We stayed at the Sheraton because we had lots of points that made it free. That was a blessing, but it stood in such contrast to its poor surroundings that it felt unreal. After a very warm welcome, we grabbed some room service dinner and settled in for our weekend in Hanoi.
Staring out our 15th story window, I couldn't see more than a mile because of the smog. Our view looked down on the InterContinental, where a steady stream of motorbikes brought workers three rows deep behind the hotel. The city woke up early, the streets dotted with pointy woven hats (they actually wear those? I thought only tourists did!) and motorbikes fighting for the roads.
Our objective for Friday was to explore the city and buy some paintings as a 10th anniversary gift to ourselves. The concierge looked dubious when we told her we planned to walk to the Old Quarter - the recommended area to see in Hanoi. She was right to have her doubts, as it was a few miles from our hotel. But along the way we were able to take in the feel of it - the buildings 4 to 5 stories high and one room wide, each a different color from the next, like it is against the law to have the same as your neighbor; the massive amounts of wiring hanging over every street; the people selling everything from kleenex to plastic bowls to snacks along the road. My personal favorite was the women carrying fruit balanced on two large flat baskets, hanging from a pole over their shoulders. A man in a pedicab hounded us to take him for a ride. He even showed us a sign that said, "The money is not the important thing. It is the pleasure of giving you a ride," or something close to that. We didn't bite - it was too interesting to take it in slowly.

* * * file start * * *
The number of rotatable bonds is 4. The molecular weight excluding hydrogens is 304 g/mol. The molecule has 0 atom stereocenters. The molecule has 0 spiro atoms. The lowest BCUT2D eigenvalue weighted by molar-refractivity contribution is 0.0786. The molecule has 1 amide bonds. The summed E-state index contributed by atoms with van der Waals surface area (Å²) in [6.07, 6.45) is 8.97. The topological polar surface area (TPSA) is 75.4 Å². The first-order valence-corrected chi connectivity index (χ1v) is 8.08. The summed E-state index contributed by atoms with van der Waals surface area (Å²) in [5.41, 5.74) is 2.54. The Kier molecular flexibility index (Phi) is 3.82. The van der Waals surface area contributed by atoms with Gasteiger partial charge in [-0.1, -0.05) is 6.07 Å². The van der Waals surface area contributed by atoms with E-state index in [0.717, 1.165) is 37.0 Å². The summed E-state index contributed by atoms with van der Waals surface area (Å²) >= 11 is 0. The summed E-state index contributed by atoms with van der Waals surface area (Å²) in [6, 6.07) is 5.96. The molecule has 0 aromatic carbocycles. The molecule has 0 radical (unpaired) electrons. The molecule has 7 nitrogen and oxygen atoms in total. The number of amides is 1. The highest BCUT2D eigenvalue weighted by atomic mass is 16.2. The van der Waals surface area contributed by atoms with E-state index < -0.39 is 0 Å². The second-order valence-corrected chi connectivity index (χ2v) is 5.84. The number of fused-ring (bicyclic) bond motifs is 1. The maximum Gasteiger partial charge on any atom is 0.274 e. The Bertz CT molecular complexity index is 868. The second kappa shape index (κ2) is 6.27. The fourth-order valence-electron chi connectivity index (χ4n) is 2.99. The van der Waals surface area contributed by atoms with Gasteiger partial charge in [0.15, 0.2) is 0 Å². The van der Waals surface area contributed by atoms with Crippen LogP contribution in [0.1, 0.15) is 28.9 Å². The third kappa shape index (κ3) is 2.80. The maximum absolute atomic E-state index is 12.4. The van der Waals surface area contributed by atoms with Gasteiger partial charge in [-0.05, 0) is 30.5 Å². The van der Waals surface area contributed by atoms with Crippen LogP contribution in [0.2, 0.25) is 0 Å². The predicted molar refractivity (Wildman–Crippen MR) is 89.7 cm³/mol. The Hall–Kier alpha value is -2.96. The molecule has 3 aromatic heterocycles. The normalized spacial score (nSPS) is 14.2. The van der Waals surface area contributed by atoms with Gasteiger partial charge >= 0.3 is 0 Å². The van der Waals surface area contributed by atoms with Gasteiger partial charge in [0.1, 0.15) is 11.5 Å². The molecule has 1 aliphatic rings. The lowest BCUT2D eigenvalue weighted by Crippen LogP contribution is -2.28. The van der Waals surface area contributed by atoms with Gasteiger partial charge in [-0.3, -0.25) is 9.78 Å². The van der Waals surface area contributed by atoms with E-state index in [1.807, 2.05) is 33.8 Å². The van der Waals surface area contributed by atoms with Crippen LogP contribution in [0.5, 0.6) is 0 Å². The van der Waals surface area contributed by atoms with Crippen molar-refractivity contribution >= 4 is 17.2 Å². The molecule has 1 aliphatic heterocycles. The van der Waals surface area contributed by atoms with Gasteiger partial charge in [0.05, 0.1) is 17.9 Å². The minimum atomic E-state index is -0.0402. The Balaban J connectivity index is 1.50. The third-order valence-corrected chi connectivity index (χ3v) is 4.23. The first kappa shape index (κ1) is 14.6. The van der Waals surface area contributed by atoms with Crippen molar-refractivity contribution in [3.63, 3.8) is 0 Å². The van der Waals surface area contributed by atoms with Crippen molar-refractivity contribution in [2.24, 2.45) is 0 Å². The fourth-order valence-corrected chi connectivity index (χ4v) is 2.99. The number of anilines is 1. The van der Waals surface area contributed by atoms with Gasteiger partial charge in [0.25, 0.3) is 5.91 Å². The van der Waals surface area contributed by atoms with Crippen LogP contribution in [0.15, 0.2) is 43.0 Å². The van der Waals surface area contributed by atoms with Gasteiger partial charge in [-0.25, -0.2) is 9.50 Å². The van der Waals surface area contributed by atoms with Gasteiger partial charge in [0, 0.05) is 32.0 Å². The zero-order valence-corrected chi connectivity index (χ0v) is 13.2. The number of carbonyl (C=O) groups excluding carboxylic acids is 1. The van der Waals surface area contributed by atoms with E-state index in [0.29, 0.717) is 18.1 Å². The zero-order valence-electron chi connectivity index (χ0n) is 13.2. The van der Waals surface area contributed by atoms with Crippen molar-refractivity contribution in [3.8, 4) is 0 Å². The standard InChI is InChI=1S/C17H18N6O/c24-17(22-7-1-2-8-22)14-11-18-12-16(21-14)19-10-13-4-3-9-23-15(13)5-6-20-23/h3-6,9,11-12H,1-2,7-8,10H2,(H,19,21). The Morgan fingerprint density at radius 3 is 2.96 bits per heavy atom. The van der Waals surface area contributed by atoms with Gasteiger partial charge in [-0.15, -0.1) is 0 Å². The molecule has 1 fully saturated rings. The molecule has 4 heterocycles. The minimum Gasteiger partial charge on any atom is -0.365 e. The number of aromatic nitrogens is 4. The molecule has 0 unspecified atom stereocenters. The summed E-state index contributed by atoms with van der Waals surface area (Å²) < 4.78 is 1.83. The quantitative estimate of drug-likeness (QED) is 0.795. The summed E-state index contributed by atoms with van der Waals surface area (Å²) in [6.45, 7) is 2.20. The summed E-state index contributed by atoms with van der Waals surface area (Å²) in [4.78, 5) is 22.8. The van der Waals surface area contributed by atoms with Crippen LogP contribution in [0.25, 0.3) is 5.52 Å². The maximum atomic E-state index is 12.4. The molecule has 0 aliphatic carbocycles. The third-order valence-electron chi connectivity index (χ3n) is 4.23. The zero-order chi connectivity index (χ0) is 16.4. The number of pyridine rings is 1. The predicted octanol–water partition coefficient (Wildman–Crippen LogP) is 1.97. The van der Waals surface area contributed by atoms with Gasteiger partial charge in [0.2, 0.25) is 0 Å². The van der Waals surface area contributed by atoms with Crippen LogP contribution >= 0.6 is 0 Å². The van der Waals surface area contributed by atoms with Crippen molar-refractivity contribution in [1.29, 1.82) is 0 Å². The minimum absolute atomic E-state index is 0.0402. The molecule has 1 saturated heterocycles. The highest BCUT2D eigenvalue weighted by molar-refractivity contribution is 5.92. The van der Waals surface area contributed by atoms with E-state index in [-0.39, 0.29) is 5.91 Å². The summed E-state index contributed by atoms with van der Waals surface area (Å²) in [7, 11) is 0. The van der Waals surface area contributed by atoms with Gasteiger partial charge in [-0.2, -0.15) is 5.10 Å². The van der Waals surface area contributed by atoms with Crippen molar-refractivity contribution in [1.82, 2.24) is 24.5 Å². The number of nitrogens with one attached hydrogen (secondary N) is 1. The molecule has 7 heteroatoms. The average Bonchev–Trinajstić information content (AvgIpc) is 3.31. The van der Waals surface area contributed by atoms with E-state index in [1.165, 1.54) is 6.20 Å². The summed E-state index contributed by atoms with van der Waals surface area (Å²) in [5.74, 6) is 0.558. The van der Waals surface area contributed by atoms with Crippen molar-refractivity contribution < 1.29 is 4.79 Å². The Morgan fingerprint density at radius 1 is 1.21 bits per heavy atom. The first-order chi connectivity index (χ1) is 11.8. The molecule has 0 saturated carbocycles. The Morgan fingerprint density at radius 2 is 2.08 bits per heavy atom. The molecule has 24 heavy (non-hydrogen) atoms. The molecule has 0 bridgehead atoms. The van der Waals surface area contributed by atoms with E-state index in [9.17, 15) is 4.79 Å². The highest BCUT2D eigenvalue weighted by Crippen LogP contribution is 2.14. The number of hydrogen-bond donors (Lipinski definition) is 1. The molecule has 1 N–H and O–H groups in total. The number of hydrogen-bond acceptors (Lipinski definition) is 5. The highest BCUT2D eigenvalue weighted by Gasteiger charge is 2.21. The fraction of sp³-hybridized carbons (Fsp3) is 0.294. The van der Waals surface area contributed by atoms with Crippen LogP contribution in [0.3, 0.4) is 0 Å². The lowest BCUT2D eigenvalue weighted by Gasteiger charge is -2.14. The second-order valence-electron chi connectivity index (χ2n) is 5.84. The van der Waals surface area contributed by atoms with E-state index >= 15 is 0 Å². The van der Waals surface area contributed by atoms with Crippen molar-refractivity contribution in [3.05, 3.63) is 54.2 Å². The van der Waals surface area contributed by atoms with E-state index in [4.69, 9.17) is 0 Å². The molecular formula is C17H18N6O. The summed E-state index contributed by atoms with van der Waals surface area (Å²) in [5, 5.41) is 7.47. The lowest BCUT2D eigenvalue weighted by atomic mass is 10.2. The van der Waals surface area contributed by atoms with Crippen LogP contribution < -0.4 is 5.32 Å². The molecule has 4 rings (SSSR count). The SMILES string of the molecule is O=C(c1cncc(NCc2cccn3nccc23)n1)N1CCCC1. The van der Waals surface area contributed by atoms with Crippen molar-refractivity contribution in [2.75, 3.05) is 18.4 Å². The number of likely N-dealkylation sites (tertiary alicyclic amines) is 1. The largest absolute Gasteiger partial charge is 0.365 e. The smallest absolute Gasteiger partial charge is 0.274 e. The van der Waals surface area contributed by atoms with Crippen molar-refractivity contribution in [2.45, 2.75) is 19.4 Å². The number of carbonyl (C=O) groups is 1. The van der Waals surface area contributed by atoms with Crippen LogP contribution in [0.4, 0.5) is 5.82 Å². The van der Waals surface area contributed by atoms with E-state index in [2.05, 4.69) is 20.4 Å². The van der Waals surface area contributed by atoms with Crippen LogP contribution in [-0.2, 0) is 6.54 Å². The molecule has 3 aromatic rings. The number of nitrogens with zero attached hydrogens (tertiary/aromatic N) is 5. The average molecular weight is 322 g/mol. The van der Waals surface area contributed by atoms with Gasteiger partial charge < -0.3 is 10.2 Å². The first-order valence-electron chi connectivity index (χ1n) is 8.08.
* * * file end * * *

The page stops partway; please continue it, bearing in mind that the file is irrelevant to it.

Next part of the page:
Once in the Old Quarter we booked a tour to HaLong Bay for the next day, and were given assurances that we would have the "superior" tour with a comfortable, air-conditioned bus for the 3 hour ride and that our boat would have lovely lounging chairs. We also rented a motorbike from the same agency so we could look as much like locals as possible (though me clutching my Lonely Planet Vietnam in one hand while we rode might have given us away as tourists). Then, on the recommendation of our concierge, we headed to the south part of the Old Quarter to see if we could find a camera. Yes, I know, we have a wonderful camera. But that camera stopped at the Hang Ten clothing store counter at the airport in Singapore and did not continue on the journey with us. I can't tell you how many times I kicked myself during this trip because I didn't have my camera. Erik said he couldn't be mad at me for leaving it there because my self-punishment was more than enough.